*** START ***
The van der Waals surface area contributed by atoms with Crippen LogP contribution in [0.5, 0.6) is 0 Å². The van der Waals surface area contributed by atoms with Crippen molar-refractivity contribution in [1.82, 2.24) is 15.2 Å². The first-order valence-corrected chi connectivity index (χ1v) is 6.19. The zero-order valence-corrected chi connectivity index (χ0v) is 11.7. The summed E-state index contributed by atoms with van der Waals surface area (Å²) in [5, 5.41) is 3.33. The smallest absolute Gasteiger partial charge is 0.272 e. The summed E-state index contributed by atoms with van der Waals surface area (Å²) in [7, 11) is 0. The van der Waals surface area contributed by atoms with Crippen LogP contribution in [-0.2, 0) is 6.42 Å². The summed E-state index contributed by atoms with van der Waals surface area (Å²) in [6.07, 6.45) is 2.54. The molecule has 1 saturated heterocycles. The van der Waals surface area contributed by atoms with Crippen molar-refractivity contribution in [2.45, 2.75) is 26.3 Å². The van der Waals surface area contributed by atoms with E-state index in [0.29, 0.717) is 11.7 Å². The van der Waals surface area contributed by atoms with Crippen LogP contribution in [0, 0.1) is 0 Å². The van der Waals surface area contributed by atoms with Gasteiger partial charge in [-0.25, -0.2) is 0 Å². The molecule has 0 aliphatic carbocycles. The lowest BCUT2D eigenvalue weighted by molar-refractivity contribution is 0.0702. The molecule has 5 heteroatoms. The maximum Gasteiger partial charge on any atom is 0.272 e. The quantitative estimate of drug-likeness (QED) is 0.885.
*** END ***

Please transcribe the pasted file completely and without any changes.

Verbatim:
The van der Waals surface area contributed by atoms with Crippen LogP contribution in [0.5, 0.6) is 0 Å². The van der Waals surface area contributed by atoms with Crippen molar-refractivity contribution in [1.82, 2.24) is 15.2 Å². The first-order valence-corrected chi connectivity index (χ1v) is 6.19. The zero-order valence-corrected chi connectivity index (χ0v) is 11.7. The summed E-state index contributed by atoms with van der Waals surface area (Å²) in [5, 5.41) is 3.33. The smallest absolute Gasteiger partial charge is 0.272 e. The summed E-state index contributed by atoms with van der Waals surface area (Å²) in [7, 11) is 0. The van der Waals surface area contributed by atoms with Crippen LogP contribution in [-0.2, 0) is 6.42 Å². The summed E-state index contributed by atoms with van der Waals surface area (Å²) in [6.07, 6.45) is 2.54. The molecule has 1 saturated heterocycles. The van der Waals surface area contributed by atoms with Crippen molar-refractivity contribution in [2.45, 2.75) is 26.3 Å². The van der Waals surface area contributed by atoms with E-state index in [0.29, 0.717) is 11.7 Å². The van der Waals surface area contributed by atoms with Crippen LogP contribution in [0, 0.1) is 0 Å². The van der Waals surface area contributed by atoms with Gasteiger partial charge in [-0.25, -0.2) is 0 Å². The molecule has 0 aliphatic carbocycles. The lowest BCUT2D eigenvalue weighted by molar-refractivity contribution is 0.0702. The molecule has 5 heteroatoms. The maximum Gasteiger partial charge on any atom is 0.272 e. The quantitative estimate of drug-likeness (QED) is 0.885.